The first few years after college can be a big shock. While it is exciting to work with a team, and the pace of drilling and new projects can be exhiliarating, after a year or so, you may start to feel that you’re starting to become a bit isolated. It’s not that you’re physically isolated — it’s more an issue of breadth of vision and knowledge, and the constant challenge to keep up to date with the “big picture.”
Another challenge is that fact that you may not have time to develop the skill level you need or knowledge of the formations / reservoirs, etc.
There are many ways to overcome the sense of isolation, and to remedy the knowledge and skills gap. Here are a few: e-symposia, short courses, online resources, shared knowledge networks / repositories (such as Search & Discovery), certificate programs, informal presentations, and applied science workshops (such as the AAPG Geosciences Technology Workshops).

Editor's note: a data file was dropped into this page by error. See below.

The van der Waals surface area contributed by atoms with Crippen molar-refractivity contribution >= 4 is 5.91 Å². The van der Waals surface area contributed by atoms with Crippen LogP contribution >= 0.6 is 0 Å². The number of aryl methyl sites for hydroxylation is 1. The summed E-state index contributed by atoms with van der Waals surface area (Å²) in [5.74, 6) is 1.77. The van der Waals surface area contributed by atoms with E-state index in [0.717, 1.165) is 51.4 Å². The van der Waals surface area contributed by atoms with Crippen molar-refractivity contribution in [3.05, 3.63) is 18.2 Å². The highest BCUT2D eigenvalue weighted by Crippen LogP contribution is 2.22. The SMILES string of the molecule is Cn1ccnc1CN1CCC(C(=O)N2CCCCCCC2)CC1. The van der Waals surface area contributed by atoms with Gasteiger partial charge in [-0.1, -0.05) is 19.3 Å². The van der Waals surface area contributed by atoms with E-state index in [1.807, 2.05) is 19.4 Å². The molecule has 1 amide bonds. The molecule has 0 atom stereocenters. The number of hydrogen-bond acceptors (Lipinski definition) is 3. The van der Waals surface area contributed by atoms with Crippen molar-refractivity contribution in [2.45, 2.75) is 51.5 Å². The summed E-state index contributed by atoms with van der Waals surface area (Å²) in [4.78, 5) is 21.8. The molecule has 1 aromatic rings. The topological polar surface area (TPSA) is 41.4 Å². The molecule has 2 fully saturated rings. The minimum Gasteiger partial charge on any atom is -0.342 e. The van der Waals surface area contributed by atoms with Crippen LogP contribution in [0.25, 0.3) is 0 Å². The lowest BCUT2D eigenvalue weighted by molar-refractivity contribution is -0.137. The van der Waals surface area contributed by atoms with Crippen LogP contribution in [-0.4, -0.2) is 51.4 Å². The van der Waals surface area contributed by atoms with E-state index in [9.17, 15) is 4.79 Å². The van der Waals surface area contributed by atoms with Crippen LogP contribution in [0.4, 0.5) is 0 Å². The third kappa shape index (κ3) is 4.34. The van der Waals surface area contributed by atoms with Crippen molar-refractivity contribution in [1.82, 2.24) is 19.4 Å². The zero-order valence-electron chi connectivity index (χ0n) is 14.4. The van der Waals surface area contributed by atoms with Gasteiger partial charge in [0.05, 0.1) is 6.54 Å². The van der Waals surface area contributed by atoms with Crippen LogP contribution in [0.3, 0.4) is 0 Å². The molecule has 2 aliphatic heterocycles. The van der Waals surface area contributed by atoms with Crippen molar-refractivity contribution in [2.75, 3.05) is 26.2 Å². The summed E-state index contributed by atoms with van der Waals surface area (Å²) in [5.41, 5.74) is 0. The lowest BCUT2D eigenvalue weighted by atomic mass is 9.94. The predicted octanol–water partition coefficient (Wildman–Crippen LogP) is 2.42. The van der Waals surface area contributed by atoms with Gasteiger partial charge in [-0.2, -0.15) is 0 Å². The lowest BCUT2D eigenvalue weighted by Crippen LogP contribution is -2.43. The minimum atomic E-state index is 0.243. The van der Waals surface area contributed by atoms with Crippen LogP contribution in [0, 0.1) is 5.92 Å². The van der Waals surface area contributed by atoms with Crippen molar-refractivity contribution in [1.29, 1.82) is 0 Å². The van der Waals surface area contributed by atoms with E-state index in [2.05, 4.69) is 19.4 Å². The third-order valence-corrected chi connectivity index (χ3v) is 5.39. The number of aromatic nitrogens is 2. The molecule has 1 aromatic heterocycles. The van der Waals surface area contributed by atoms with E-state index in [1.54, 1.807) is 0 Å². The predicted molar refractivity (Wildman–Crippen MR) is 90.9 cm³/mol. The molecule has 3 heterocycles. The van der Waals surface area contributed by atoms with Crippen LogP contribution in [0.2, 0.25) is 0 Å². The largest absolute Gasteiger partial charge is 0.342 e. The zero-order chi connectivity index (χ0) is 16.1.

The key to gaining a deep understanding is to combine application and relationships. Find people with whom you can discuss the topics, and, if possible, develop a mentor relationship. These can be informal as well as formal.
In the meantime, sign up for all kinds of courses and workshops — and continue to develop your networks / lifelines.
Last 5 posts by Susan Nash
- Exploration and Development in the Mississippian System (Oklahoma and Kansas) - May 15th, 2013
- Engineering Aspects of Mid-Continent Carbonate Reservoir Development - May 13th, 2013
- Interview Skills for Geologists - April 18th, 2013
- How Far Can We Affordably Purify Produced Water? E-Symposium and Articles Provide Answers - April 9th, 2013
- Woodford Shale Forum info available now - April 1st, 2013